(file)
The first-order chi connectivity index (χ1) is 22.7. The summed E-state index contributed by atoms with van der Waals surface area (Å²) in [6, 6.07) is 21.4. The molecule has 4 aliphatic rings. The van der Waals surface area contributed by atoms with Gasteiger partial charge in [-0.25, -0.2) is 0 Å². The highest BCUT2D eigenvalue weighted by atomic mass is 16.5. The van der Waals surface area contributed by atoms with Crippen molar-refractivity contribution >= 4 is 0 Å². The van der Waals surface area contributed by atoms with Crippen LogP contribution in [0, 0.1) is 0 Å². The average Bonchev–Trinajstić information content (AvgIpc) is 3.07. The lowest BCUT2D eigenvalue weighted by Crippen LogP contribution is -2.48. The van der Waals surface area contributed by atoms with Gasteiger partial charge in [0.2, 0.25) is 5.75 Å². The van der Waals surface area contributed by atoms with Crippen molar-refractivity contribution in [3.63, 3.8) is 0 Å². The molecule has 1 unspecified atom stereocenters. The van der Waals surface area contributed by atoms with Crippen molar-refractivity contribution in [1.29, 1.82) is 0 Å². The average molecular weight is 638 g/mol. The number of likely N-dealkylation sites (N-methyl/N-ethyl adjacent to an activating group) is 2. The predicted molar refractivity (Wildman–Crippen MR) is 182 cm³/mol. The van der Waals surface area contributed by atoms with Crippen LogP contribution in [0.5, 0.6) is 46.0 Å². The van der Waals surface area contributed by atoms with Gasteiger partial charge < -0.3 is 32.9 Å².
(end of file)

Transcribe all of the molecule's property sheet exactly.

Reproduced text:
The first-order chi connectivity index (χ1) is 22.7. The summed E-state index contributed by atoms with van der Waals surface area (Å²) in [6, 6.07) is 21.4. The molecule has 4 aliphatic rings. The van der Waals surface area contributed by atoms with Gasteiger partial charge in [-0.25, -0.2) is 0 Å². The highest BCUT2D eigenvalue weighted by atomic mass is 16.5. The van der Waals surface area contributed by atoms with Crippen molar-refractivity contribution >= 4 is 0 Å². The van der Waals surface area contributed by atoms with Crippen LogP contribution in [0, 0.1) is 0 Å². The average Bonchev–Trinajstić information content (AvgIpc) is 3.07. The lowest BCUT2D eigenvalue weighted by Crippen LogP contribution is -2.48. The van der Waals surface area contributed by atoms with Gasteiger partial charge in [0.2, 0.25) is 5.75 Å². The van der Waals surface area contributed by atoms with Crippen molar-refractivity contribution in [3.63, 3.8) is 0 Å². The molecule has 1 unspecified atom stereocenters. The van der Waals surface area contributed by atoms with Crippen molar-refractivity contribution in [1.29, 1.82) is 0 Å². The average molecular weight is 638 g/mol. The number of likely N-dealkylation sites (N-methyl/N-ethyl adjacent to an activating group) is 2. The predicted molar refractivity (Wildman–Crippen MR) is 182 cm³/mol. The van der Waals surface area contributed by atoms with Crippen LogP contribution in [0.5, 0.6) is 46.0 Å². The van der Waals surface area contributed by atoms with Gasteiger partial charge < -0.3 is 32.9 Å².